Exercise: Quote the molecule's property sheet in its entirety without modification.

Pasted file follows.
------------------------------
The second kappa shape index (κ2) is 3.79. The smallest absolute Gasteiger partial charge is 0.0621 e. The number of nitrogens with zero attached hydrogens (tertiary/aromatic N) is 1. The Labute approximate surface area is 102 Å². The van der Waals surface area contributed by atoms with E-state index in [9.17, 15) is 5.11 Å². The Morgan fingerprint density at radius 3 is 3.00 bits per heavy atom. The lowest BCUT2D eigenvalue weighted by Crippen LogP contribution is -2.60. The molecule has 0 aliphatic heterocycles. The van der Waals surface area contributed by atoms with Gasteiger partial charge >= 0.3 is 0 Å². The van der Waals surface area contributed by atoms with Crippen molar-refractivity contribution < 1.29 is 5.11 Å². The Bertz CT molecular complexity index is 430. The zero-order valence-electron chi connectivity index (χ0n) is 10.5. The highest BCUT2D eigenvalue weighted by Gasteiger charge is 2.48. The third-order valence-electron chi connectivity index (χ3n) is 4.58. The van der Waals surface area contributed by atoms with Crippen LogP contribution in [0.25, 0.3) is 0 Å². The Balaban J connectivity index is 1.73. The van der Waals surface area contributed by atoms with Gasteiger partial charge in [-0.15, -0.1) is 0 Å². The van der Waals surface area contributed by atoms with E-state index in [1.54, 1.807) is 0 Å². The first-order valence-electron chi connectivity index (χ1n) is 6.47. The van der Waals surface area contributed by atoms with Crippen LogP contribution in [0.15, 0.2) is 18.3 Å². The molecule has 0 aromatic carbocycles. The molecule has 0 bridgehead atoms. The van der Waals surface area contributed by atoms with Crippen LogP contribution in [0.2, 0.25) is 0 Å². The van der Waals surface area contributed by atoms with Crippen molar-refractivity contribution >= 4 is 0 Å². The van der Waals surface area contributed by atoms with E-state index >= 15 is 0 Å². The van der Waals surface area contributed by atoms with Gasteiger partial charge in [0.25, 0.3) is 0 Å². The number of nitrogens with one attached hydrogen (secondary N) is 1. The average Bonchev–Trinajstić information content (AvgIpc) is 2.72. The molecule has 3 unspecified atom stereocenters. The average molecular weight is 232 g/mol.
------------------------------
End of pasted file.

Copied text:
The second kappa shape index (κ2) is 3.79. The smallest absolute Gasteiger partial charge is 0.0621 e. The number of nitrogens with zero attached hydrogens (tertiary/aromatic N) is 1. The Labute approximate surface area is 102 Å². The van der Waals surface area contributed by atoms with E-state index in [9.17, 15) is 5.11 Å². The Morgan fingerprint density at radius 3 is 3.00 bits per heavy atom. The lowest BCUT2D eigenvalue weighted by Crippen LogP contribution is -2.60. The molecule has 0 aliphatic heterocycles. The van der Waals surface area contributed by atoms with Gasteiger partial charge >= 0.3 is 0 Å². The van der Waals surface area contributed by atoms with Crippen molar-refractivity contribution < 1.29 is 5.11 Å². The Bertz CT molecular complexity index is 430. The zero-order valence-electron chi connectivity index (χ0n) is 10.5. The highest BCUT2D eigenvalue weighted by Gasteiger charge is 2.48. The third-order valence-electron chi connectivity index (χ3n) is 4.58. The van der Waals surface area contributed by atoms with Crippen LogP contribution in [0.25, 0.3) is 0 Å². The Balaban J connectivity index is 1.73. The van der Waals surface area contributed by atoms with Gasteiger partial charge in [-0.15, -0.1) is 0 Å². The van der Waals surface area contributed by atoms with E-state index in [1.54, 1.807) is 0 Å². The first-order valence-electron chi connectivity index (χ1n) is 6.47. The van der Waals surface area contributed by atoms with Crippen LogP contribution in [0.15, 0.2) is 18.3 Å². The molecule has 0 aromatic carbocycles. The molecule has 0 bridgehead atoms. The van der Waals surface area contributed by atoms with Crippen LogP contribution in [0.2, 0.25) is 0 Å². The van der Waals surface area contributed by atoms with Crippen molar-refractivity contribution >= 4 is 0 Å². The van der Waals surface area contributed by atoms with E-state index >= 15 is 0 Å². The van der Waals surface area contributed by atoms with Gasteiger partial charge in [0.25, 0.3) is 0 Å². The number of nitrogens with one attached hydrogen (secondary N) is 1. The average Bonchev–Trinajstić information content (AvgIpc) is 2.72. The molecule has 3 unspecified atom stereocenters. The average molecular weight is 232 g/mol.